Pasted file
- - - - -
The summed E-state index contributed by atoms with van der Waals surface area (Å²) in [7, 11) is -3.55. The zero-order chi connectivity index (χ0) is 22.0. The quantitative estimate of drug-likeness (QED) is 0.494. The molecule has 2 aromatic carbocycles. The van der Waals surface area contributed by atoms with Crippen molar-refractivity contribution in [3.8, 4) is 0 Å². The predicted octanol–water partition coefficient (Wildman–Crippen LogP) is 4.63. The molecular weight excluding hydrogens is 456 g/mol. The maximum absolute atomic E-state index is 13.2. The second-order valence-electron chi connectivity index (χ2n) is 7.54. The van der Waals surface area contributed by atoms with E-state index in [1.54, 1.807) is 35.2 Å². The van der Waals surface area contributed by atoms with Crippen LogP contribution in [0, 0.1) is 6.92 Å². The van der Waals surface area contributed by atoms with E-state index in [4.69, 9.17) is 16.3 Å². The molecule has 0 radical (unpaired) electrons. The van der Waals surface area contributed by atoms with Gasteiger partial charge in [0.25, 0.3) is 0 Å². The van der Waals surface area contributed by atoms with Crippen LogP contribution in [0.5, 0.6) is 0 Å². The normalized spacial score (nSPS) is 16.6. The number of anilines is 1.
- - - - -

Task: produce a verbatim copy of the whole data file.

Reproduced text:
The summed E-state index contributed by atoms with van der Waals surface area (Å²) in [7, 11) is -3.55. The zero-order chi connectivity index (χ0) is 22.0. The quantitative estimate of drug-likeness (QED) is 0.494. The molecule has 2 aromatic carbocycles. The van der Waals surface area contributed by atoms with Crippen molar-refractivity contribution in [3.8, 4) is 0 Å². The predicted octanol–water partition coefficient (Wildman–Crippen LogP) is 4.63. The molecular weight excluding hydrogens is 456 g/mol. The maximum absolute atomic E-state index is 13.2. The second-order valence-electron chi connectivity index (χ2n) is 7.54. The van der Waals surface area contributed by atoms with E-state index in [1.54, 1.807) is 35.2 Å². The van der Waals surface area contributed by atoms with Crippen LogP contribution in [0, 0.1) is 6.92 Å². The van der Waals surface area contributed by atoms with E-state index in [4.69, 9.17) is 16.3 Å². The molecule has 0 radical (unpaired) electrons. The van der Waals surface area contributed by atoms with Gasteiger partial charge in [0.25, 0.3) is 0 Å². The van der Waals surface area contributed by atoms with Crippen LogP contribution in [0.5, 0.6) is 0 Å². The normalized spacial score (nSPS) is 16.6. The number of anilines is 1.